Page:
Chevron’s Looking Shale And Hearty With Its New Purchase

Chevron’s Looking Shale And Hearty With Its New Purchase
Daniel Johnston

7 months ago2 mins

What’s going on here?

Chevron’s staying fighting fit with the purchase of PDC Energy, a smaller oil and gas rival, it announced on Monday.

What does this mean?

Oil giants have been raking in the money for the past couple of years – and Chevron, with a $16 billion pile of cash at the end of last quarter, has channeled its inner spendthrift. The firm bagged PDC Energy in a deal worth $8 billion, overshooting the smaller company’s pre-deal value by over 10%. In the long run, that could turn out to be a bargain: this move will boost Chevron’s shale holdings in Colorado and West Texas, adding an estimated 10% to the firm’s proven reserves. And it’s expected to make Chevron’s cash register sing to the tune of an extra $1 billion a year too.

PDC Energy stock
Source: Google Finance

Why should I care?

The bigger picture: Oilfield minefield.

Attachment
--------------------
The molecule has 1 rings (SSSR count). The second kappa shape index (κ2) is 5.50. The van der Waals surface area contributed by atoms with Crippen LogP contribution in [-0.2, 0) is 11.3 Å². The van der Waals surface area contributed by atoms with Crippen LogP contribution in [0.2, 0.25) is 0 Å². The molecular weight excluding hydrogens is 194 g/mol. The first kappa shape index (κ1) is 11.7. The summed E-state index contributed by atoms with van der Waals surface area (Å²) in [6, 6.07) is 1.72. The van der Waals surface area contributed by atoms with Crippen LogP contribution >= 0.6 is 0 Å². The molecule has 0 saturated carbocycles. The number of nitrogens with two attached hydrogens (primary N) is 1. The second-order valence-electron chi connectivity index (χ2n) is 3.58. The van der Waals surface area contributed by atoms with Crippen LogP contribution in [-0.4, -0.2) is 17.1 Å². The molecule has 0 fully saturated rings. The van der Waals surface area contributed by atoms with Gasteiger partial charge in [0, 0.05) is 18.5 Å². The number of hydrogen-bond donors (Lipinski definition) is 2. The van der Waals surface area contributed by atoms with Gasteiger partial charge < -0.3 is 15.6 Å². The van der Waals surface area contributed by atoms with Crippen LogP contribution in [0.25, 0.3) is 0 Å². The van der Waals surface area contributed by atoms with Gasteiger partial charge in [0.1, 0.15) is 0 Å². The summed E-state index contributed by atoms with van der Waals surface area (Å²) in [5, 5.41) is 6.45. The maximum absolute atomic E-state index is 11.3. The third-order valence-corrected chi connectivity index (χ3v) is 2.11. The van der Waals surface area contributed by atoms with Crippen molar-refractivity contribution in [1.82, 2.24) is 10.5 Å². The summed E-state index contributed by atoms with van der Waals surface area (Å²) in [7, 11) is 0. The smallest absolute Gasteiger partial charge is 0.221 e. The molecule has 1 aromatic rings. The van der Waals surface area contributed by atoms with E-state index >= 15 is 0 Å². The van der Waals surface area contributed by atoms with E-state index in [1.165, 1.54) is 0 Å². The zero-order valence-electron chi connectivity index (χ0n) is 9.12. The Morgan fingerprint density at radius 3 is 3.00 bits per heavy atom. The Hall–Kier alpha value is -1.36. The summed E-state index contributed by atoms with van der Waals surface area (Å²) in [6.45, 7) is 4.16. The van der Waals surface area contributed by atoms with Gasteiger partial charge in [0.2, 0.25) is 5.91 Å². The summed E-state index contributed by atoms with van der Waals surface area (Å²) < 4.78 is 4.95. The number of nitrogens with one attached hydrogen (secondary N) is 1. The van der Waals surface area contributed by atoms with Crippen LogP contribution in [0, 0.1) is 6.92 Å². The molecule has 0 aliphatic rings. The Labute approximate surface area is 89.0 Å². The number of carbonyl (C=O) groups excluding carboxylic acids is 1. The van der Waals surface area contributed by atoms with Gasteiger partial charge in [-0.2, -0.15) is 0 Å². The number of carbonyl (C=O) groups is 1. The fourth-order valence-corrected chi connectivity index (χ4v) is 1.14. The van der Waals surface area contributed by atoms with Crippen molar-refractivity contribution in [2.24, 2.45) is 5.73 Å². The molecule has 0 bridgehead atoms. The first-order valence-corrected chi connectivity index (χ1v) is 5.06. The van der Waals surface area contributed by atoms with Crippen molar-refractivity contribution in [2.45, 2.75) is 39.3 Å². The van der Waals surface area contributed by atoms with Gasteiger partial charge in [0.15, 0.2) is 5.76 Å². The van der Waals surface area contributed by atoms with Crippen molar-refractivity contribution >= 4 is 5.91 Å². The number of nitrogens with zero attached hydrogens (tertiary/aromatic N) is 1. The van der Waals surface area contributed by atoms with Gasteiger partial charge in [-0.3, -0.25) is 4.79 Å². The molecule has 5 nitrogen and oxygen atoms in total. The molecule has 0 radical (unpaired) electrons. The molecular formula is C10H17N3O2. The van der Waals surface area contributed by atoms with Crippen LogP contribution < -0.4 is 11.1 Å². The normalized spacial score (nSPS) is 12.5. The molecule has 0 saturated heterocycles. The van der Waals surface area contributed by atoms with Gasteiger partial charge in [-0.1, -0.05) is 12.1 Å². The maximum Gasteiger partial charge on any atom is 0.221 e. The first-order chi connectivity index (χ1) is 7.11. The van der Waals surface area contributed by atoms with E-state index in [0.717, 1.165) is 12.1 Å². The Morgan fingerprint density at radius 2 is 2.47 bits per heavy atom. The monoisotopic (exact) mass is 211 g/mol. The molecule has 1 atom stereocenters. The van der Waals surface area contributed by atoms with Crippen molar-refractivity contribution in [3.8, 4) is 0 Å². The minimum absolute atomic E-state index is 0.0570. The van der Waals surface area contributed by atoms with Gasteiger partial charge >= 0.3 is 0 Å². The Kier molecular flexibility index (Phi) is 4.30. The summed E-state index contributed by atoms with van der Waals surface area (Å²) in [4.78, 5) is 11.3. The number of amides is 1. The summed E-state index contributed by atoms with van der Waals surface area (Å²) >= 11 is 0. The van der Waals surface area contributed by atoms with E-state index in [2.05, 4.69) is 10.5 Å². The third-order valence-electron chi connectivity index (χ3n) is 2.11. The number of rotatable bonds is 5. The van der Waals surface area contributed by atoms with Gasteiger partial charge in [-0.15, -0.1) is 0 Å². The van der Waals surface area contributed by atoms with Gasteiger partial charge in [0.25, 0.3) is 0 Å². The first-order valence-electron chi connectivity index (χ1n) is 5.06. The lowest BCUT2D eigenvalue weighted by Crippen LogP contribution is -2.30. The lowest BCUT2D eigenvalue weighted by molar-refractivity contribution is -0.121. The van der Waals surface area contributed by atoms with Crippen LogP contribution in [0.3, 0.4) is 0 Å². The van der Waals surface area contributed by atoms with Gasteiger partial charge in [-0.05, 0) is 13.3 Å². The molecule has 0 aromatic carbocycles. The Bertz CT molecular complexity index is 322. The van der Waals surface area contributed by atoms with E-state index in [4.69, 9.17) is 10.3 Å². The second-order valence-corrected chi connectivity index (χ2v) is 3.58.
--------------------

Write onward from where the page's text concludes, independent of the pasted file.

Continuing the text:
With several other oil giants bathing in their own Scrooge McDuck-like pools of cash, the stage seems set for a full-blown takeover bonanza. In fact, McKinsey thinks that North America could witness up to $230 billion worth of oil and gas deals this year. And the Permian Basin – the biggest oilfield in the US – could serve as the prime hunting ground. That’s not necessarily good news for us regular folk, though: companies often secure drilling sites there for use down the line – so these acquisitions could limit supply in the meantime, boosting prices and squeezing consumers even tighter.

Oil and gas cash
Source: McKinsey & Company

For markets: The kiss of debt.

If the International Energy Agency is right, then an oil shortage might strike in the second half of this year – kickstarting a profit-producing fiesta for oil companies. But every party has a pooper (or something like that), and this time it’s the US debt ceiling. After all, the oil market can only get so hot with the prospect of defaulting (and in turn, a downturn) threatening to rain on its parade.

Oil supply and demand
Source: IEA


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